LAKE GEORGE To Gov. Andrew Cuomo, the Tappan Zee Bridge provides a metaphor for how infrastructure needs were treated in New York state.
For “literally 20 years,” state lawmakers bandied about the need to replace the 3-mile bridge spanning the Hudson River that connects Rockland and Westchester counties, he said.
“That was the metaphor for New York. ‘We should do this. I hope to do this.’ But nothing happened. I came in and said, ‘We’re going to replace the Tappan Zee Bridge.’ One year later, we broke ground,” Cuomo said.
As the replacement bridge takes shape next to the original, its targeted opening is 2017. In the meantime, the project has supported more than 1,000 jobs.
“Thanks to Governor Cuomo, no state in the country is spending more on capital infrastructure than our governor. You know what that means? That means jobs for everybody in this room. He got something done nobody said would ever happen (the Tappan Zee Bridge replacement). ... We have 1,200 building trades members on that job as of today,” said Jim Cahill, international representative for the United Association of Plumbers and Pipefitters and president of the New York State Building Trades.
The New York State Pipe Trades Association wraps up its 108th annual convention Wednesday at the Fort William Henry Hotel and Conference Center in Lake George.
Cahill said his organization represents about 30,000 workers in the state.
About 170 people attended the conference, which began Sunday, from all over the state.
On Tuesday, Cuomo spoke to a friendly crowd that gave him multiple standing ovations as he spoke about the history and future of New York’s infrastructure, from the Erie Canal to the need for modernization to keep ahead of other states.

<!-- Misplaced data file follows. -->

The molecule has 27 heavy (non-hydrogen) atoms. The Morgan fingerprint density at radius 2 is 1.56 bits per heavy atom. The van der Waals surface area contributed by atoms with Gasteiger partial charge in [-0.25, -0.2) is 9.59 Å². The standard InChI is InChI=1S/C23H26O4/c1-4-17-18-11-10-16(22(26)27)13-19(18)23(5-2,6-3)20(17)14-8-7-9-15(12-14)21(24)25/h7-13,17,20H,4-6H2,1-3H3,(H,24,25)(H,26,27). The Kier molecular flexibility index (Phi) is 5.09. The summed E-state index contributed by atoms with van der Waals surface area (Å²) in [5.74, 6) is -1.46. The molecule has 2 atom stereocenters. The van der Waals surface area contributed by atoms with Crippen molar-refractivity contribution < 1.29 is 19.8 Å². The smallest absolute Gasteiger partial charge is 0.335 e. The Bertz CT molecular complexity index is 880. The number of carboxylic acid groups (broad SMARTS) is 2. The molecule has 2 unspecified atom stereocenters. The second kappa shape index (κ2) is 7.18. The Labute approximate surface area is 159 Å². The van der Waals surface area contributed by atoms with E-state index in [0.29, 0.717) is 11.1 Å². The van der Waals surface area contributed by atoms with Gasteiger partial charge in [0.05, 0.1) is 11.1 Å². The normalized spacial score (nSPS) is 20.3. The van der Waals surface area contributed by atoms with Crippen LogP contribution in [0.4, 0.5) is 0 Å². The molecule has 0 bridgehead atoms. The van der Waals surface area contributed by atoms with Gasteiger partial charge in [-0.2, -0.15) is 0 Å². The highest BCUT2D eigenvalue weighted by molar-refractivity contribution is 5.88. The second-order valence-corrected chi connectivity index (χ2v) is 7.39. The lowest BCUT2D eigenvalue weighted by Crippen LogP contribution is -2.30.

He was also given the “New York Builder” award from the group.
“In New York, we were frozen in time. State government wasn’t functioning. We had lost our momentum. We lost our optimism. We lost our aggressiveness,” Cuomo said, citing politically charged gridlock that prevented budgets from being passed on time.
On Tuesday, Cuomo also was given the the “Champion of Organized Labor” award at the New York Laborers meeting at The Sagamore in Bolton Landing.
At that meeting, he ceremoniously signed a bill aimed at protecting consumers who need mold assessment abatement or remediation work on their properties from fraudulent contractors.
Under the law Cuomo signed, a new license for those working with the abatement and assessment of mold, as well as remediation projects, will be issued by the state Department of Labor after the completion of a state-approved training program.
Cahill praised Cuomo, saying he’s doing “what no other governor in the country is doing” with infrastructure.
Cuomo’s nearly 20-minute remarks came after Monday’s announcement of New York’s LaGuardia Airport revamp, the first phase of which will cost $4 billion — half from private funding.
LaGuardia is known to be especially congested and outdated, with its most famous critique coming from Vice President Joe Biden last year when he said it was like an airport in “some Third World Country.”
“For years, we just let it go,” Cuomo said, adding that the project will support 8,000 jobs.
“We doubled our budget on roads and bridges from about $6 billion to about $12 billion because we had a whole inventory of undone work, and we are bringing back upstate New York in a way no one thought possible,” Cuomo said, citing about $1 billion invested in the Buffalo area.
Cuomo has had a strained relationship with some unions, such as teachers, but has forged strong ties with other organized labor groups.
“This is not a political relationship. This is not a professional relationship. This is a personal relationship. It goes back to my old man, who you were very good to for a lot of years,” Cuomo said to applause. “I then needed support when I wanted to get into politics running for attorney general. I needed the benefit of the doubt, and you guys were there for me 100 percent. You been there for me 100 percent every time I’ve needed you since then.”